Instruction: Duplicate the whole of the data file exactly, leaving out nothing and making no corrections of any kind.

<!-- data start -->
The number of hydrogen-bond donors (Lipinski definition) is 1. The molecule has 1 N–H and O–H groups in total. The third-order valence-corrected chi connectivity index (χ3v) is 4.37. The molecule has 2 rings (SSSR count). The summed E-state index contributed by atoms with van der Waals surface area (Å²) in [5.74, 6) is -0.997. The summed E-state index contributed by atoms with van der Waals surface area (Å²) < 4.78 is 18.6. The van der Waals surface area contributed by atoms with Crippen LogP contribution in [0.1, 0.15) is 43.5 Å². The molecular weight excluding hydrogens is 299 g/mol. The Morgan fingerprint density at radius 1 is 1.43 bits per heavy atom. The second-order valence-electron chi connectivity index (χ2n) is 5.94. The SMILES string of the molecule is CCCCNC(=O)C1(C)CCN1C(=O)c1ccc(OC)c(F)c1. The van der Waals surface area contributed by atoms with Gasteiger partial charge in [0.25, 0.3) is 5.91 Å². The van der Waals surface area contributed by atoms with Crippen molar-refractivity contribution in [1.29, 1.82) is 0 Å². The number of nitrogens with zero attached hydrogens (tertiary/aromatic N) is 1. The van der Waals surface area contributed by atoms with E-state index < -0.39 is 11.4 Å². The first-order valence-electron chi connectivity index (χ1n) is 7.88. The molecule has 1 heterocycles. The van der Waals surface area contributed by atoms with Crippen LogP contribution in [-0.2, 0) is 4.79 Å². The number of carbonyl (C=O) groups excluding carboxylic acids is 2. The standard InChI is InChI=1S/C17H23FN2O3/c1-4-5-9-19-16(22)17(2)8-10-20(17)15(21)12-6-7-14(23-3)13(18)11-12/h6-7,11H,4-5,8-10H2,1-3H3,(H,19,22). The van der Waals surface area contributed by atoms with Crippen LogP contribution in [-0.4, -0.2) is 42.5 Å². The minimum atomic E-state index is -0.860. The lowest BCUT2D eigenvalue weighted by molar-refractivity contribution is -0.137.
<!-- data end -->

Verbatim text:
The number of hydrogen-bond donors (Lipinski definition) is 1. The molecule has 1 N–H and O–H groups in total. The third-order valence-corrected chi connectivity index (χ3v) is 4.37. The molecule has 2 rings (SSSR count). The summed E-state index contributed by atoms with van der Waals surface area (Å²) in [5.74, 6) is -0.997. The summed E-state index contributed by atoms with van der Waals surface area (Å²) < 4.78 is 18.6. The van der Waals surface area contributed by atoms with Crippen LogP contribution in [0.1, 0.15) is 43.5 Å². The molecular weight excluding hydrogens is 299 g/mol. The Morgan fingerprint density at radius 1 is 1.43 bits per heavy atom. The second-order valence-electron chi connectivity index (χ2n) is 5.94. The SMILES string of the molecule is CCCCNC(=O)C1(C)CCN1C(=O)c1ccc(OC)c(F)c1. The van der Waals surface area contributed by atoms with Gasteiger partial charge in [0.25, 0.3) is 5.91 Å². The van der Waals surface area contributed by atoms with Crippen molar-refractivity contribution in [1.29, 1.82) is 0 Å². The number of nitrogens with zero attached hydrogens (tertiary/aromatic N) is 1. The van der Waals surface area contributed by atoms with E-state index < -0.39 is 11.4 Å². The first-order valence-electron chi connectivity index (χ1n) is 7.88. The molecule has 1 heterocycles. The van der Waals surface area contributed by atoms with Crippen LogP contribution in [-0.2, 0) is 4.79 Å². The number of carbonyl (C=O) groups excluding carboxylic acids is 2. The standard InChI is InChI=1S/C17H23FN2O3/c1-4-5-9-19-16(22)17(2)8-10-20(17)15(21)12-6-7-14(23-3)13(18)11-12/h6-7,11H,4-5,8-10H2,1-3H3,(H,19,22). The van der Waals surface area contributed by atoms with Crippen LogP contribution in [-0.4, -0.2) is 42.5 Å². The minimum atomic E-state index is -0.860. The lowest BCUT2D eigenvalue weighted by molar-refractivity contribution is -0.137.